— Kevin Kline (@KevinKlineNews) November 3, 2017
In an email to the Dublin Globe, Fox says many of the threats from the past remain (denial of service, ransomware, phishing, and hacking) but constant monitoring is imperative.
“Cyber is a moving target,” says Fox. “Next year’s objectives are always looming before you have finished this year’s improvement plans!”
Fox says businesses large and small must be prepared for the inevitable breach, especially with the new regulatory hurdles from GDPR.
- Understand the current cyber maturity level
- Educate users to threats and responses
- Automate as much monitoring as possible
- Identify the most important assets
- Have a good incident response plan in place
Lory Kehoe, who runs Deloitte’s Blockchain Lab summarised it well: practice good end to end cyber hygiene.
“This is an imperative in today’s business landscape.”
Ahh, Brexit. What business-focused list doesn’t include the haunting spectre of the UK’s withdrawn from the European Union? We’ve been talking about the divorce for a year and a half now. What is new? Early in 2018, we may finally get a real picture of what the Brexit deal will actually include.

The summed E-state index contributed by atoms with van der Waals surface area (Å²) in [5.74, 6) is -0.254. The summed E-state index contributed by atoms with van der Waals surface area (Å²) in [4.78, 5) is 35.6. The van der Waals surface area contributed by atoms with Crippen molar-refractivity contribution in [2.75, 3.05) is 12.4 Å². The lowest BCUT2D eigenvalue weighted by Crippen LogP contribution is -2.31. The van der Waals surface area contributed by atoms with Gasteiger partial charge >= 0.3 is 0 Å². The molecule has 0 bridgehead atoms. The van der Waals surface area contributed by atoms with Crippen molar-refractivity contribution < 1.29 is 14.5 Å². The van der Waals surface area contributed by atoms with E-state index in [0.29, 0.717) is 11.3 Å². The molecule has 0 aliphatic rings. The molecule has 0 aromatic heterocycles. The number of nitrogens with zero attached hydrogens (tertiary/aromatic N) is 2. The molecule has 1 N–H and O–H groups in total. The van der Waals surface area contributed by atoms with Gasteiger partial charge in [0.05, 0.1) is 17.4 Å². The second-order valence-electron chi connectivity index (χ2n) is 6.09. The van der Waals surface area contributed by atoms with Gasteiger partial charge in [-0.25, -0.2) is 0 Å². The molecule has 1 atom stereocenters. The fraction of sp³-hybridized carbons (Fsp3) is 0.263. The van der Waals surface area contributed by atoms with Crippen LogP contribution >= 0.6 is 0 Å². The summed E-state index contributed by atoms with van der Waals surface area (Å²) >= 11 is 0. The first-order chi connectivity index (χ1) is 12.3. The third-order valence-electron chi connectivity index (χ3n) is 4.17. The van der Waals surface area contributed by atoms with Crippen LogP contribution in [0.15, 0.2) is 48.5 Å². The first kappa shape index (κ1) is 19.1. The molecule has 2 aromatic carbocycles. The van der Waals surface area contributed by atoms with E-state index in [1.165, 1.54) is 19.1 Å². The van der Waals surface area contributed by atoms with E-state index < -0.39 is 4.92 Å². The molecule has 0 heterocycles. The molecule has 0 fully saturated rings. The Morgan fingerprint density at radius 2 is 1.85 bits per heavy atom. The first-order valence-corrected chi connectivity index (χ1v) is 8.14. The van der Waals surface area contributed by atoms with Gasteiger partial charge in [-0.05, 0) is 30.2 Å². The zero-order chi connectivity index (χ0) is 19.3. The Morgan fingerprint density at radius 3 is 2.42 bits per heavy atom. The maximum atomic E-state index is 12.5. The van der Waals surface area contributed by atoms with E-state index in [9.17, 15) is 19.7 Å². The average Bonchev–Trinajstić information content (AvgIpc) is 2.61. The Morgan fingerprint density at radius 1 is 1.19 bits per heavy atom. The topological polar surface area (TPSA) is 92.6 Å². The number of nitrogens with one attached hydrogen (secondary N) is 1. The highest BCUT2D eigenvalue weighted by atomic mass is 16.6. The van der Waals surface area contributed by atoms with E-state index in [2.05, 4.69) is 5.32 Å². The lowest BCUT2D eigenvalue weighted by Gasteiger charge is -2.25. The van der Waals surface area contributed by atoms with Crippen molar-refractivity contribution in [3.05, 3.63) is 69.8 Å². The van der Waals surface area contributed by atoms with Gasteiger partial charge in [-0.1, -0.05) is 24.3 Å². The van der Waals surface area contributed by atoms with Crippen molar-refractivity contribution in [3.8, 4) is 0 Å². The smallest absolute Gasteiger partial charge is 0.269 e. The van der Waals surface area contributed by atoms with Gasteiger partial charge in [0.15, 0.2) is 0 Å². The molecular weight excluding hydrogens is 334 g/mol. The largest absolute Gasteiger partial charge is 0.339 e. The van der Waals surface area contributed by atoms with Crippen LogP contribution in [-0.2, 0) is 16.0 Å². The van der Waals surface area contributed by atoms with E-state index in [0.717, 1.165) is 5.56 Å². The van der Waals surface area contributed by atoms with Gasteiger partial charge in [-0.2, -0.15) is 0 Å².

Up until now, it’s all been speculation and questions. Will Britain remain in the Customs Union or not? What will the border with Northern Ireland look like? Most importantly, how will this affect Irish businesses?
As the CEO of Scurri, Rory O’Connor told me in late October, “[retailers] know something is going to happen, but they can’t plan for what they don’t know.”
The big change in 2018 is that we will know what’s on the table between Brussels and London. That will give businesses the chance to adapt and prepare. In some cases, that may mean focusing on different markets. For other companies, the best option may be to dive head first into the British market. Either way, it will certainly shape business decisions for years to come.